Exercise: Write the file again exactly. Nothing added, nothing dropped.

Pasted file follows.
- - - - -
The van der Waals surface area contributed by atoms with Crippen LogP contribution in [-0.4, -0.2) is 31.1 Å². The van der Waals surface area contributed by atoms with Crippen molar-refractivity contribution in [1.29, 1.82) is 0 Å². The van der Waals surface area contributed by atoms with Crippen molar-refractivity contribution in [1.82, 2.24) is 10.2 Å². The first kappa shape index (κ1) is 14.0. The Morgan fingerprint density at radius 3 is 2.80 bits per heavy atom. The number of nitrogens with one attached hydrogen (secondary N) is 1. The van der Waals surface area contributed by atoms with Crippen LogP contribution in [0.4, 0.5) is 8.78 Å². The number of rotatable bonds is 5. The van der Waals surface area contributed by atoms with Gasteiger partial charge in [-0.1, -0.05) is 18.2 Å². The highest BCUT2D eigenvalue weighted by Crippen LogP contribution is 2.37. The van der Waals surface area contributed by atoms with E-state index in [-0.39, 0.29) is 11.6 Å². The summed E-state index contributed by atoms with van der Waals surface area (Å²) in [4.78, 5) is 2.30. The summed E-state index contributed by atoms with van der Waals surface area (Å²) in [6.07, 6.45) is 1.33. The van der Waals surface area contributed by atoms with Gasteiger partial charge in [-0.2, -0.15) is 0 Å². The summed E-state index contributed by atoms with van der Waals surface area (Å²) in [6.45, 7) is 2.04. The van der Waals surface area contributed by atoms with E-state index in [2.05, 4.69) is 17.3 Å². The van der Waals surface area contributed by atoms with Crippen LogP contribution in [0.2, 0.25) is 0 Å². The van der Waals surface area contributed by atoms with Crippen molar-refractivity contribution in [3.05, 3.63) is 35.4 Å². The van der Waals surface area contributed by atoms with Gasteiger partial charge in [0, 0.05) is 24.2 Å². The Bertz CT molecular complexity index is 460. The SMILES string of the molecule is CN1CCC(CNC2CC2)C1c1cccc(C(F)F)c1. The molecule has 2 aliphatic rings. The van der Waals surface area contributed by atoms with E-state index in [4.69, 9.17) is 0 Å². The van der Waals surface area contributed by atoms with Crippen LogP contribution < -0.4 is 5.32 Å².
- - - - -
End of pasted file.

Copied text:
The van der Waals surface area contributed by atoms with Crippen LogP contribution in [-0.4, -0.2) is 31.1 Å². The van der Waals surface area contributed by atoms with Crippen molar-refractivity contribution in [1.29, 1.82) is 0 Å². The van der Waals surface area contributed by atoms with Crippen molar-refractivity contribution in [1.82, 2.24) is 10.2 Å². The first kappa shape index (κ1) is 14.0. The Morgan fingerprint density at radius 3 is 2.80 bits per heavy atom. The number of nitrogens with one attached hydrogen (secondary N) is 1. The van der Waals surface area contributed by atoms with Crippen LogP contribution in [0.4, 0.5) is 8.78 Å². The number of rotatable bonds is 5. The van der Waals surface area contributed by atoms with Gasteiger partial charge in [-0.1, -0.05) is 18.2 Å². The highest BCUT2D eigenvalue weighted by Crippen LogP contribution is 2.37. The van der Waals surface area contributed by atoms with E-state index in [-0.39, 0.29) is 11.6 Å². The summed E-state index contributed by atoms with van der Waals surface area (Å²) in [4.78, 5) is 2.30. The summed E-state index contributed by atoms with van der Waals surface area (Å²) in [6.07, 6.45) is 1.33. The van der Waals surface area contributed by atoms with Gasteiger partial charge in [-0.2, -0.15) is 0 Å². The summed E-state index contributed by atoms with van der Waals surface area (Å²) in [6.45, 7) is 2.04. The van der Waals surface area contributed by atoms with E-state index in [2.05, 4.69) is 17.3 Å². The van der Waals surface area contributed by atoms with Crippen LogP contribution in [0.2, 0.25) is 0 Å². The van der Waals surface area contributed by atoms with Crippen molar-refractivity contribution in [3.05, 3.63) is 35.4 Å². The van der Waals surface area contributed by atoms with Gasteiger partial charge in [0, 0.05) is 24.2 Å². The Bertz CT molecular complexity index is 460. The SMILES string of the molecule is CN1CCC(CNC2CC2)C1c1cccc(C(F)F)c1. The molecule has 2 aliphatic rings. The van der Waals surface area contributed by atoms with E-state index in [4.69, 9.17) is 0 Å². The van der Waals surface area contributed by atoms with Crippen LogP contribution < -0.4 is 5.32 Å².